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Charleigh Read’s favorite memories come from the saddle, or, out of the saddle, as it were. Her first pony, Party Girl, hated water. Charleigh remembers flying through the air and landing in her dad’s arms after the pony demonstrated her contempt for puddles. It’s one of her first memories and also one of her fondest.

IMG 6105Charleigh Read and her beloved partner Leo The Lion ready for a day of sport. Photo courtesy Kristy Read.

Now 12, Charleigh lives at Atoka Farm in Marshall, Virginia, with her mother Kristy and father Chris. While she keeps that particular memory with Party Girl in a special place, her favorite is the time she hunted first flight and jumped everything in the field. It’s an admirable accomplishment for anyone let alone someone Charleigh’s age. Then again, some might say she has an old soul, and that a life with horses has fostered remarkable maturity.

IMG 6132Six years ago, Charleigh took her first ride on the pint-sized Party Girl. Courtesy Kristy Read.

To be sure, Charleigh knows her priorities, which is why when the opportunity to pursue her Pony Club C1 rating fell on the same day as the Junior North American Field Hunter Championships, she chose the JNAFHC without hesitation. When her own horse, Griffin, showed his preference for the show ring over the hunt field, she found the right mount to safely get her where her heart lies.

Charleigh rides with Haley Walsh at Daffodill Hill and is typically the first to arrive and the last to leave the barn, especially on hunt days. “Charleigh knows that tack has to be cleaned, and horses bathed and checked before hunting day,” Kristy said. “Sometimes she helps get two or three horses ready. Haley is so confident in her that she doesn’t have to watch over her. She knows that the job will get done correctly. I can’t think of another 12-year-old who’s trusted so much.”

IMG 5981Charleigh and her father out hunting with Piedmont Fox Hounds. Photo courtesy Kristy Read.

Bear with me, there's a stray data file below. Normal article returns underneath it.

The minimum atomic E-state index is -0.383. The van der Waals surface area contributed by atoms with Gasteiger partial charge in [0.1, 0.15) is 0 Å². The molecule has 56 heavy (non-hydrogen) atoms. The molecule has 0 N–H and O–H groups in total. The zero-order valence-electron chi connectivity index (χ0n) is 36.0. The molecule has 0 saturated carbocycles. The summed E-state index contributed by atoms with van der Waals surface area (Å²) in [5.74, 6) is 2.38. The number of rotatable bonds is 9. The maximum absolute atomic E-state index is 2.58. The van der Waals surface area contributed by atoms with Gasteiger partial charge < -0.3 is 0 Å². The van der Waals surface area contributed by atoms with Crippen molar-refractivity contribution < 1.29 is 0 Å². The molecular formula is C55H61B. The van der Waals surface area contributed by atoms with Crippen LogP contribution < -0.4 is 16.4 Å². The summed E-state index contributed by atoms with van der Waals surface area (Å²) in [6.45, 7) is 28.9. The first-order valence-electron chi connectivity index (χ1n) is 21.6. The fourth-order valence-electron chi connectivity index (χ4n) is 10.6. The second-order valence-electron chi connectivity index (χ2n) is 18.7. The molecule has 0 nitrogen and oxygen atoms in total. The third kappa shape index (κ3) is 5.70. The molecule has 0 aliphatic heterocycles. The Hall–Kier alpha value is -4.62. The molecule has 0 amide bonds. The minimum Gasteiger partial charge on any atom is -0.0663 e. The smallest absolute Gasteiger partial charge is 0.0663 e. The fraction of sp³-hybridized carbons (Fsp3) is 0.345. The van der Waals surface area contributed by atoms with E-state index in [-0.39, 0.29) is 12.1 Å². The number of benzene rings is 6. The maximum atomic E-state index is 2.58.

Charleigh also helps Haley conduct lessons with younger riders. While most early adolescent preteens rage and sass, somehow Charleigh has avoided that behavior—her mom thanks the horses and the lifestyle.

“I think it’s because she’s so busy and tired,” Kristy says of her 7th-grade daughter. “She holds the horses for the vets and farriers and cleans a stall better than her own room. She rides seven days a week and asks the bus driver to drop her off at the barn after school.”

IMG 5704Charleigh’s not afraid to roll up her sleeves and pitch in wherever help is needed at the barn. “She cleans a stall better than her own room!” jokes her mother, Kristy. Photo courtesy Kristy Read.

Kristy rode in her childhood but took a break when her family moved to Saint Louis when she was in ninth grade. With the rest of her family in the saddle now, she picked up the reins like she’d never put them down. Now, as she watches how horses have shaped Charleigh’s life, it all means so much more.

Charleigh joined the Casanova-Warrenton Pony Club this year, the same Pony Club her father came through. He also participated in mounted games, which is how Charleigh witnessed firsthand “how fast they went and how fun the relay races were,” Kristy says.

JNAFHC Brittany Buchanan photo(Pictured right to left) At this year’s Junior North American Field Hunter Championships, Charleigh and Leo The Lion finished 6th in the Hilltopper 11 and Over, while fellow riders Garrity Buchanan and Missile were reserve champions in the Hilltopper 11 and Over class and Flora Hannum and Snickers won the First Flight 12 and Under division.

Charleigh qualified for the Hilltopper 11 and Over division at this year’s finals in mid-November at Whitewood Farm in The Plains, Virginia. She rode Haley’s trusty Leo The Lion to an impressive sixth-place finish in the competitive division.

Charleigh represented the MOC Beagles at this year’s championships and often helps whip-in during hunts under the watchful eyes of Nina and Beth Fout. “Leo is a super sweet pony who listens well and keeps me safe while hunting,” Charleigh explains. “He is very patient with other horses and doesn’t mind leaving the pack. He also tolerates the younger puppies.”

Charleigh, who has aspirations of being a jockey and a vet, doesn’t second-guess her decision to wait until next year to pursue her C1. She loves the thrill of the chase more than anything. “The best part about hunting is when the hounds go into covert and start speaking and you get to run up the covert line,” she says.

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